Natural science needs the time of philosophy

In 1972, I travelled overland from Santiago de Chile for a project in a copper mine in the north of the country. I had a rare stroke of luck: shortly before, the El Niño current had brought rain, and the Atacama Desert was in full bloom for a distance of 1,500 kilometres. The trip was an unforgettable occasion to reflect on the mysterious nature.

During the ancient world, anyone who claimed that the basis of nature was irrational, that is, incomprehensible to the mind, would not have been taken seriously. Philosophers strove to find logical explanations for our world. Today, the representatives of quantum physics and cosmology insist on a wide variety of phenomena that are irrational and paradoxical. Does this still mean “understanding” when in reality we do not understand? Then what is the point of all the effort? “Fundamental science” has obviously lost the ease of admitting such simple questions. It is not nature that could be irrational, but our models with which we try to understand it (e.g. that time would be an illusion, that the assumed laws of nature would be time-neutral). I think that a search for rational explanations is worthwhile if only because there is always the possibility that one will eventually understand.

Since 1994 I have been fascinated by the idea of a “dynamic” energy that allows nature to be described rationally, which led me to publish a book (Energy, Time and Consciousness). Other books (Irrationality in nature or in Science? Probing a rational energy and mind world, Time arrow as trace of energy. Logical key to a spiritual universe, Zeitpfeil als Spur der Energie. Logischer Schlüssel zu einem geistreichen Universum) and publications (Refs. 442, 445, 448, 450, 451) followed. Now I understand that nature is fundamentally irreversible, that energy dynamically drives time as a trace of ongoing erasure of information. The time of today’s physics is indeed an illusion, because it is frozen, it does not flow, it only represents a scale whose information it uses. It is not the real, the lived time that dynamically advances through energy turnover and loss of information (Ref. 451).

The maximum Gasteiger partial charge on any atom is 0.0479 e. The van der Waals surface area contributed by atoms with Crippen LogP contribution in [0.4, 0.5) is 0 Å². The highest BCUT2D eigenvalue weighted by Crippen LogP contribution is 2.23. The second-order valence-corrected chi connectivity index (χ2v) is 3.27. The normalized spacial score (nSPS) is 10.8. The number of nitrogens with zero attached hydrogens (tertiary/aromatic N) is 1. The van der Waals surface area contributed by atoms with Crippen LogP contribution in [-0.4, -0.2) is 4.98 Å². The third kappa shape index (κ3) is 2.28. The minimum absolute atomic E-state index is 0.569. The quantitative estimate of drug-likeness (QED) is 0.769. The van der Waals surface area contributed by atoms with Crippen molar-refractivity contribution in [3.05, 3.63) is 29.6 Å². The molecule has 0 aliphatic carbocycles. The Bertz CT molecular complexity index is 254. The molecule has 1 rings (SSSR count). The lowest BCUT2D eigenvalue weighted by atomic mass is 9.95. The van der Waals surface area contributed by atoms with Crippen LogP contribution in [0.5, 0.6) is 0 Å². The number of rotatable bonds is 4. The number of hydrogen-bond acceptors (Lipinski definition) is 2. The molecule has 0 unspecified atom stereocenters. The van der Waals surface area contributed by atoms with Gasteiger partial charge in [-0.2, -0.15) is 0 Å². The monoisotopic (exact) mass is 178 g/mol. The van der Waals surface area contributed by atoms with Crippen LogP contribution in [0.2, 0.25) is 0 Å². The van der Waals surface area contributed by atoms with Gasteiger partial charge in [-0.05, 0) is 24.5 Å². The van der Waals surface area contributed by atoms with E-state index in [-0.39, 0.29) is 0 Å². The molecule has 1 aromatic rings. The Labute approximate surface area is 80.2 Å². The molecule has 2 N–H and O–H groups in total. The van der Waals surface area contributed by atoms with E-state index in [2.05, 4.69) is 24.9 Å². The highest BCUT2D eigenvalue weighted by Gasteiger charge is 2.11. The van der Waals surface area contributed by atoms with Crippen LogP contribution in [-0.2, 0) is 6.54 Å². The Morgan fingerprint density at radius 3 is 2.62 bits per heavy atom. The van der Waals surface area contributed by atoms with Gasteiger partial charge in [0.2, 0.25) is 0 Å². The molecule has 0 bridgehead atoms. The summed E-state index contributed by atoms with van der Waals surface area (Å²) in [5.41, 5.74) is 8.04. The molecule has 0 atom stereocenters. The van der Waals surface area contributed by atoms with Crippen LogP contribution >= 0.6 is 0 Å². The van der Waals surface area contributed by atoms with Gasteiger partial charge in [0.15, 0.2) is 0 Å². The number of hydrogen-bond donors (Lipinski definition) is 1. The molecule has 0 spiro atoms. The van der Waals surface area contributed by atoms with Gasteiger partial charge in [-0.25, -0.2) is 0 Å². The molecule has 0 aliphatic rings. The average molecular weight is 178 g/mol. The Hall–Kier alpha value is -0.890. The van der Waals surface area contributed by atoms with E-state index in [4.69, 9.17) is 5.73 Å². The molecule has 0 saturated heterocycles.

It is obvious that my research concerns precisely the great philosophical problem that separates spiritual science from natural science when it comes to understanding time. The humanities have always thought with a dynamic, directed time, as it has grown historically: a present state shifts in time relative to future or past states. When my idea prevails, this discrepancy in the experience of time will disappear in the sciences. The humanities will then be in a better position to interpret and philosophically process the results of natural research. Natural science, on the other hand, with a directed time, will again be able to rely on purely logical explanations and face the important challenge of self-organised phenomena and a nature-compatible technology.